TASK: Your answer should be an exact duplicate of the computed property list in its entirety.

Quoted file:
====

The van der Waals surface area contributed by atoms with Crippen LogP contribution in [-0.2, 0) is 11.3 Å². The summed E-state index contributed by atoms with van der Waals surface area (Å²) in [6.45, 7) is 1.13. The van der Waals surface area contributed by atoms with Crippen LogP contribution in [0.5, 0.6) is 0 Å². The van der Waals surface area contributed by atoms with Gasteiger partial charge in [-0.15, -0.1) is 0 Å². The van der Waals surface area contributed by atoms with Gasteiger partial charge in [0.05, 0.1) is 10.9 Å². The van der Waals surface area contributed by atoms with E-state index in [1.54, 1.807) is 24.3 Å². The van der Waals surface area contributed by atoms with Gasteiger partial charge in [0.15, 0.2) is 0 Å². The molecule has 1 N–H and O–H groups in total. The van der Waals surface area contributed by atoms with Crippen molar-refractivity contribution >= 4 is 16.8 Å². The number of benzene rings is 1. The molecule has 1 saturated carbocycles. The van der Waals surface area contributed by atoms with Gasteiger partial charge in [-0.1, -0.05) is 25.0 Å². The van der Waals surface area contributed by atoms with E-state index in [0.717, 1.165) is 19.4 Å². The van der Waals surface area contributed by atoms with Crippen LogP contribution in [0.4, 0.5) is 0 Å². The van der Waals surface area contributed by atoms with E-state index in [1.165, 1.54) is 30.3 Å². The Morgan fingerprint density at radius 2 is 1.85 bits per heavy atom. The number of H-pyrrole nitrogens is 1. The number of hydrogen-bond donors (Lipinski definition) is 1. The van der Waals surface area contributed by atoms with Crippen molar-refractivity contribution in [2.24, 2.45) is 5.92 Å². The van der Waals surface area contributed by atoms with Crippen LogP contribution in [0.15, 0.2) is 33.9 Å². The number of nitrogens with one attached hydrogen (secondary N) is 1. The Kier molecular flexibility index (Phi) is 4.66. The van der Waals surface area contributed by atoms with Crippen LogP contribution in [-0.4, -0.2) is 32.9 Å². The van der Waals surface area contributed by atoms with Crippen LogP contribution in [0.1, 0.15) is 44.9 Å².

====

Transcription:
The van der Waals surface area contributed by atoms with Crippen LogP contribution in [-0.2, 0) is 11.3 Å². The summed E-state index contributed by atoms with van der Waals surface area (Å²) in [6.45, 7) is 1.13. The van der Waals surface area contributed by atoms with Crippen LogP contribution in [0.5, 0.6) is 0 Å². The van der Waals surface area contributed by atoms with Gasteiger partial charge in [-0.15, -0.1) is 0 Å². The van der Waals surface area contributed by atoms with Gasteiger partial charge in [0.05, 0.1) is 10.9 Å². The van der Waals surface area contributed by atoms with E-state index in [1.54, 1.807) is 24.3 Å². The van der Waals surface area contributed by atoms with Gasteiger partial charge in [0.15, 0.2) is 0 Å². The molecule has 1 N–H and O–H groups in total. The van der Waals surface area contributed by atoms with Crippen molar-refractivity contribution >= 4 is 16.8 Å². The number of benzene rings is 1. The molecule has 1 saturated carbocycles. The van der Waals surface area contributed by atoms with Gasteiger partial charge in [-0.1, -0.05) is 25.0 Å². The van der Waals surface area contributed by atoms with E-state index in [0.717, 1.165) is 19.4 Å². The van der Waals surface area contributed by atoms with Crippen LogP contribution in [0.4, 0.5) is 0 Å². The van der Waals surface area contributed by atoms with E-state index in [1.165, 1.54) is 30.3 Å². The Morgan fingerprint density at radius 2 is 1.85 bits per heavy atom. The number of H-pyrrole nitrogens is 1. The number of hydrogen-bond donors (Lipinski definition) is 1. The van der Waals surface area contributed by atoms with Crippen molar-refractivity contribution in [2.24, 2.45) is 5.92 Å². The van der Waals surface area contributed by atoms with Crippen LogP contribution in [0.15, 0.2) is 33.9 Å². The number of nitrogens with one attached hydrogen (secondary N) is 1. The Kier molecular flexibility index (Phi) is 4.66. The van der Waals surface area contributed by atoms with Crippen LogP contribution in [-0.4, -0.2) is 32.9 Å². The van der Waals surface area contributed by atoms with Crippen LogP contribution in [0.1, 0.15) is 44.9 Å².